Stuart Bathgate: On right side of history at the friendliest of Games
HERE’S how bad it was to cover the Olympic Games of 2012. One night, after the boxing at the ExCel Arena, the shuttle bus to take me back into town was ten minutes late.
That’s the free bus, part of the network laid on for workers at the Games, which used the Olympic Lanes to speed us through the city. The free bus which took me to within a five-minute walk of my hotel. That was as inconvenient as it got at this happiest and most well-organised sporting event I can remember reporting on.
London’s reputation as an unfriendly city was shrugged off, for a couple of weeks at least, as the army of volunteers who staffed every venue proved as helpful and as welcoming as it was possible to be. The real army were the same. Soldiers, many of them Scottish, worked on security at most venues, including the entrances to the Olympic Park itself. They were models of efficiency and politeness.
Remember the panic when it turned out security firm G4S had fallen about 7,000 people short of target? Remember the predictions of traffic chaos? Remember those couple of days before the start when, with thousands of journalists in town and nothing to report on, we seemed to do little but fret about how shambolic and shameful the whole thing was going to be?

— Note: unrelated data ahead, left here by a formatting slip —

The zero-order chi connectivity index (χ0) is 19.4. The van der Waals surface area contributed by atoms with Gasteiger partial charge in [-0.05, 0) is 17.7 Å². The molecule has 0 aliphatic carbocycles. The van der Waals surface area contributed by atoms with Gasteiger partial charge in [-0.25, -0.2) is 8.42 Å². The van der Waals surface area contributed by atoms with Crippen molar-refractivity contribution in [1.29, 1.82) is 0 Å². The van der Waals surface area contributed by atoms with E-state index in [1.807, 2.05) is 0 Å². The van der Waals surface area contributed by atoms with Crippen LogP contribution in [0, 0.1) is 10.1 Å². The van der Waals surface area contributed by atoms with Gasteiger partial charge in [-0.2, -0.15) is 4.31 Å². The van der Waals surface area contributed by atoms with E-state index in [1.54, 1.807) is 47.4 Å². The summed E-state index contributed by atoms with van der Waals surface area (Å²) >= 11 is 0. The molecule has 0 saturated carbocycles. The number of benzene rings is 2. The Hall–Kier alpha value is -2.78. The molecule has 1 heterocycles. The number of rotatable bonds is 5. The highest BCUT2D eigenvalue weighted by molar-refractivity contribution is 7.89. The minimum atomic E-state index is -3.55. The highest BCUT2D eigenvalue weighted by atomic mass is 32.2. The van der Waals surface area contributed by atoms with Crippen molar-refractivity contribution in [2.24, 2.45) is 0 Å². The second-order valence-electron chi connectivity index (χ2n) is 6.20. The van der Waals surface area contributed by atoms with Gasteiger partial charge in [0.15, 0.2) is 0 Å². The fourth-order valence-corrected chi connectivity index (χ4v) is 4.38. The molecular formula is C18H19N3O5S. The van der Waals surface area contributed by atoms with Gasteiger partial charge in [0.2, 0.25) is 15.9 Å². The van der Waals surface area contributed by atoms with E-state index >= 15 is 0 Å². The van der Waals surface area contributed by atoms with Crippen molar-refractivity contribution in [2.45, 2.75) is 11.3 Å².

None of the prophecies of doom was realised. Surprise surprise, our servicemen and women proved more adept at security than a whole lot of raw G4S recruits would have been. The Olympic Lanes worked, and Londoners proved able to give up their cars for a fortnight. The shambles and shame did not materialise.
The opening ceremony set the tone. At the first Olympics I remember, in Mexico City in 1968, two men made a simple demonstration of support for civil rights – the Black Power salute of Tommie Smith and John Carlos – and were persecuted for decades thereafter. Here, the Olympic flag was carried into the stadium by a small group that included Doreen Lawrence and Shami Chakrabarti – and Ban Ki-moon, secretary-general of the United Nations, not standing on ceremony at all, but strolling round with the rest, wearing the same anonymous white tracksuit.
Ever get the feeling you’re on the right side of history? Here we were, at a Games presided over by a Conservative member of the House of Lords, celebrating the NHS. Celebrating the struggle against racism. And celebrating another small but significant victory in the fight for gender equality, as for the first time every competing country included women in its team.
The sport over the ensuing 16 days was magnificent, of course. But above all, the responsibility for the resounding success of London 2012 lies with the people who worked at it, voluntary and paid staff alike.
Seven years ago, when Lord Coe put the case for London as host city to the International Olympic Committee meeting in Singapore, he said he wanted the Games to inspire a generation. It became the slogan for London 2012.
But really, these Games did more than that. They inspired every generation, and will remain a model for similar events to aspire to for generations to come.
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